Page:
• ATRIAL A. • Premature atrial contraction (PAC) – more than 100 bpm • Atrial flutter – 250-300 bpm • Atrial fibrillation – higher than 500 bpm

• VENTRICULAR A. • Premature ventricular contraction

Premature ventricular contraction

• AV Block • Impulse is delayed from SA node to AV node • 1st degree – • 2nd degree –
– Mobitz type I – asymptomatic (ventricular contraction is adequate) – Mobitz type II – critical (atrial contraction is not synchronized with the ventricle)

• Treatment:

• Cardiac Arrest • Heart stops beating or contraction is ineffective • Watch-out for ↓ tissue perfusion manifestations: Restlessness (early sign) Tachycardia and tachypnea Shallow respirations Palpable BP

• Cardiac Arrest • Treatment: • Increase CO • Cardiovascular drugs and mechanical equipment utilization • Cardiovascular Drugs: • IV Dopamine (vasopressor) • IV Dobutamine (diuretic effects)

Disorders
• • • • • Venous Thrombus Chronic Venous Insufficiency Arteriosclerosis Raynaud’s Phenomenon Hypertension

Venous Thrombus
• • • • Due to: Stasis of blood Injury to the vessel wall Altered blood coagulation

Venous Thrombus
• • • • • High Risk: Fractures, cast and joint replacement Obesity and smoking Immobilized patient Heart problems

Venous Thrombus
• May progress to: • Phlebitis-inflammation of the vessel wall • Superficial thrombophlebitis-greater and lesser saphenous veins are affected. • Deep vein thrombosis-deep veins are affected, pulmonary embolism is a known complication of this.

Venous Thrombus
• • • • Manifestations: (+) Homan’s sign fever chills swelling and cyanosis

Venous Thrombus
• • • • Diagnostic: Venous duplex ultrasound Impedance plethysmography RF testing (radioactive fibrinogen) fibrinogen I 125 • Venography • Coagulation Profiles:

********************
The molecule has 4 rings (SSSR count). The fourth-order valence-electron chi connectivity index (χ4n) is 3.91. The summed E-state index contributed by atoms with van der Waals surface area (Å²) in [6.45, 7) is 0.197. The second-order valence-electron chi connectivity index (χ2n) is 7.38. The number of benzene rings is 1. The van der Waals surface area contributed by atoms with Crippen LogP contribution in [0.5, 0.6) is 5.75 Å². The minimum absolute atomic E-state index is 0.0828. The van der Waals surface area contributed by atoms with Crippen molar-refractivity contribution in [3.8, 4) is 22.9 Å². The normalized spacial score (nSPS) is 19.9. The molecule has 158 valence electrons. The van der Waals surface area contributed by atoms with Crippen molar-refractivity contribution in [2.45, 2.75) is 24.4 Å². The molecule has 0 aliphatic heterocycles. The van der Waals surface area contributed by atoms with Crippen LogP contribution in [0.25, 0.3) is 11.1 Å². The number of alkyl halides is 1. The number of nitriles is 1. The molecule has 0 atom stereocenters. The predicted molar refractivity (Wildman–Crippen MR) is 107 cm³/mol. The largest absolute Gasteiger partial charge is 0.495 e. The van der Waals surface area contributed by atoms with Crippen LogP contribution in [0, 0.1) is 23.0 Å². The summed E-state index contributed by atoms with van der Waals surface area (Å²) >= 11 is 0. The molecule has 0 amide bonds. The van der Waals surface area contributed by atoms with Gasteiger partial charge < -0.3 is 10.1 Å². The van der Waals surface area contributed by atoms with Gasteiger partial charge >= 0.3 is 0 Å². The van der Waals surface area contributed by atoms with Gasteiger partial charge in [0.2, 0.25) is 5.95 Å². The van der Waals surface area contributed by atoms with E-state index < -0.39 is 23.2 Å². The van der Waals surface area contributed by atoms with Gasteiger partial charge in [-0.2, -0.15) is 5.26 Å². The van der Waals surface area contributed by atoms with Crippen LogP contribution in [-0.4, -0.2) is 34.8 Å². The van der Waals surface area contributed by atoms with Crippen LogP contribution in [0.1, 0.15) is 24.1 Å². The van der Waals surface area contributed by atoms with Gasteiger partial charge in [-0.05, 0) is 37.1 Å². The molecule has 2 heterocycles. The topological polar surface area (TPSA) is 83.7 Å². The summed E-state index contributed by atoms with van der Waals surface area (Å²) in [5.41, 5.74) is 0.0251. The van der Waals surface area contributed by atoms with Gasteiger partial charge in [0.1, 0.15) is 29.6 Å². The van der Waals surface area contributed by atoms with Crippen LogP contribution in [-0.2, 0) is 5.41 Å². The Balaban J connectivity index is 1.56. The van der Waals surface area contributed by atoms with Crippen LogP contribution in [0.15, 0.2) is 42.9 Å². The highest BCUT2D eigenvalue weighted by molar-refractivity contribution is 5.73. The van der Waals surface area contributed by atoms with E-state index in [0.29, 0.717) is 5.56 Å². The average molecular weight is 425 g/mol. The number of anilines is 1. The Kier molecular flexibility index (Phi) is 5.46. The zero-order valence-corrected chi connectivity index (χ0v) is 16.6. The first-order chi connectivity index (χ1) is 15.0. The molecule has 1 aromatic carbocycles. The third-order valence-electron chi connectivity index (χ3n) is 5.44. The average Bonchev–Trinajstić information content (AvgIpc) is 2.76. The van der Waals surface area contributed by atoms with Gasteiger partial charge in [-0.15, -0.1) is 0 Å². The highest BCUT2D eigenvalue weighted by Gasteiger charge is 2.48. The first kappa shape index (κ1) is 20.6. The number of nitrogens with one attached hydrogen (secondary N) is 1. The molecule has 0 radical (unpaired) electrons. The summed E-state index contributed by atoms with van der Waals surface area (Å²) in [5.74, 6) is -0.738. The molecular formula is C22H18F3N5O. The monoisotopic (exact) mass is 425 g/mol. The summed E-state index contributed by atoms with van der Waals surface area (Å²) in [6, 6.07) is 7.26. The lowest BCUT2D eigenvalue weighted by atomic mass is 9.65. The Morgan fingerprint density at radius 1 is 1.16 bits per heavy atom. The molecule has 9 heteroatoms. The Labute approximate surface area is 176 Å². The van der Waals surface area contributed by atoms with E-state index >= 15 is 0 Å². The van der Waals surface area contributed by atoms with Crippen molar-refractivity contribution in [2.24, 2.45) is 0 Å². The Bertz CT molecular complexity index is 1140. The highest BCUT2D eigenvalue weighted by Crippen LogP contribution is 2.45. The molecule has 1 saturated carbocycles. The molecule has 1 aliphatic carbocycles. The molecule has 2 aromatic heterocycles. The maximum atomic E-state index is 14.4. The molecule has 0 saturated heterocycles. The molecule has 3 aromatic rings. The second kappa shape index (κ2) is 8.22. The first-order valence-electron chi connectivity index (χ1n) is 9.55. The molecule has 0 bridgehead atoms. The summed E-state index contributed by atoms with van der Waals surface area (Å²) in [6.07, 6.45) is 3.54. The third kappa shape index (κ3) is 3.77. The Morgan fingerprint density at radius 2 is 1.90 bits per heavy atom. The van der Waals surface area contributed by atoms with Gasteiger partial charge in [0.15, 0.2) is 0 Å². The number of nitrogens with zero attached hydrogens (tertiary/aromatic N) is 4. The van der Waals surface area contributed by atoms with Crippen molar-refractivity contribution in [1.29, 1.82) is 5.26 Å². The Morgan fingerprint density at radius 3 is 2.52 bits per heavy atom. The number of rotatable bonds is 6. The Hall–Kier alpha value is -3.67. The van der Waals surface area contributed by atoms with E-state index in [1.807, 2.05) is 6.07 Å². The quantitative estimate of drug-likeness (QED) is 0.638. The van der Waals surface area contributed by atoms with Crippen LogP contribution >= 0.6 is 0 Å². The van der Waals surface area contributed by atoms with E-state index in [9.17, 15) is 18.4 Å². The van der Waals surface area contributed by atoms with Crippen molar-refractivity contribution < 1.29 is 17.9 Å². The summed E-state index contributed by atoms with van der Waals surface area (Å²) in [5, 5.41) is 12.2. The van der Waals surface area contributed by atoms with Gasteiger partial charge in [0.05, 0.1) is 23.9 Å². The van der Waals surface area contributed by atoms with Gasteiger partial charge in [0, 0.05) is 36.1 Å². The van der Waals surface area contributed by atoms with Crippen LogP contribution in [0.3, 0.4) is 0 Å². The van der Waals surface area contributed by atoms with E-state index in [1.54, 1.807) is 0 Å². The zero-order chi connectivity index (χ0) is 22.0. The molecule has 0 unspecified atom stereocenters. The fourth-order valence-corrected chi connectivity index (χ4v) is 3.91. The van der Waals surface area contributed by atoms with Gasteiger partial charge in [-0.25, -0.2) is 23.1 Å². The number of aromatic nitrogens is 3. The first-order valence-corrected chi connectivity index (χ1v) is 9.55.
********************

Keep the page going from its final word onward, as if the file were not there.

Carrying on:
– APTT – PT/INR

Venous Thrombus
• • • • Management: Prevent complications Bed rest for 5 days Prevent muscle contraction if possible to prevent dislodging the clot • Elevation of affected part 10-20 degree above the heart • Anticoagulant • Thrombolytic

Chronic Venous Insufficiency
• Destruction of the valves because of chronic blood pooling or trauma. • Venous return is decreased • ↓ • chronic venous stasis • ↓ • resulting to edema and swelling formation • ↓

Arteriosclerosis
• It is hardening of the arterial blood vessel walls related to aging. • Atherosclerosis-common type of arteriosclerosis due to atheromas.

Arteriosclerosis
• Aging and atheromas • ↓ • impeding the lumen of the arterial walls • ↓ • it may be incomplete or incomplete occlusions • ↓ • producing systemic effects

Arteriosclerosis
• maybe asymptomatic or it may manifest only if the damaged is severe ↓ • systemic effects ↓ • 1. ↑ PVR = heart strain to hypertension • 2. weakening the muscles of the wall that leads to aneurysm

Arteriosclerosis
• • • • • 3. TIA to CVA 4. Angina to MI 5. ATN to Renal Failure 6. Retinopathy to Blindness 7. Peripheral Occlusive Disease (TAO) to Gangrene Formation • 8. Hepatic Infarction • 9. Pulmonary Infarction

Arteriosclerosis
• • • • • • Diagnostic Evaluation: Arteriography CT Scan MRI Duplex UTZ EKG

Arteriosclerosis
• Management: Modification of risk factors (CAD and hyperlipidemia) • Anticoagulants • Antiplatelets • Lipid Lowering Agent • Antihypertensive • Vascular Rehabilitation/Exercise

Arteriosclerosis
• Surgical Intervention: • PTA-Percutaneous Transluminal Angioplasty • Laser Angioplasty • Embolectomy-removal of clot from the artery • Thrombectomy-removal of thrombus from the artery • Endarterectomy-removal of plaque

TAO
• THROMBOANGITIS OBLITERANS (TAO) OR Buerger’s Disease • Occlusion of the peripheral blood vessels (lower extremities) • Cause: heavy smokers (common), ARTERIOSCLEROSIS, HYPERLIPIDEMIA, DM

TAO
• Dx: Arteriography • Management: promote collateral circulation (exercise), stop from smoking or control other risk factors, no elevation above the heart, warm compress • DRUGS: anticoagulants, fibrinolytics, vasodilators,

Raynaud’s Phenomenon
• This is a vasospastic disease with unusual sensitivity to cold or emotional stress. • The cause is unknown but it may be secondary to Autoimmune Disease.

Raynaud’s Phenomenon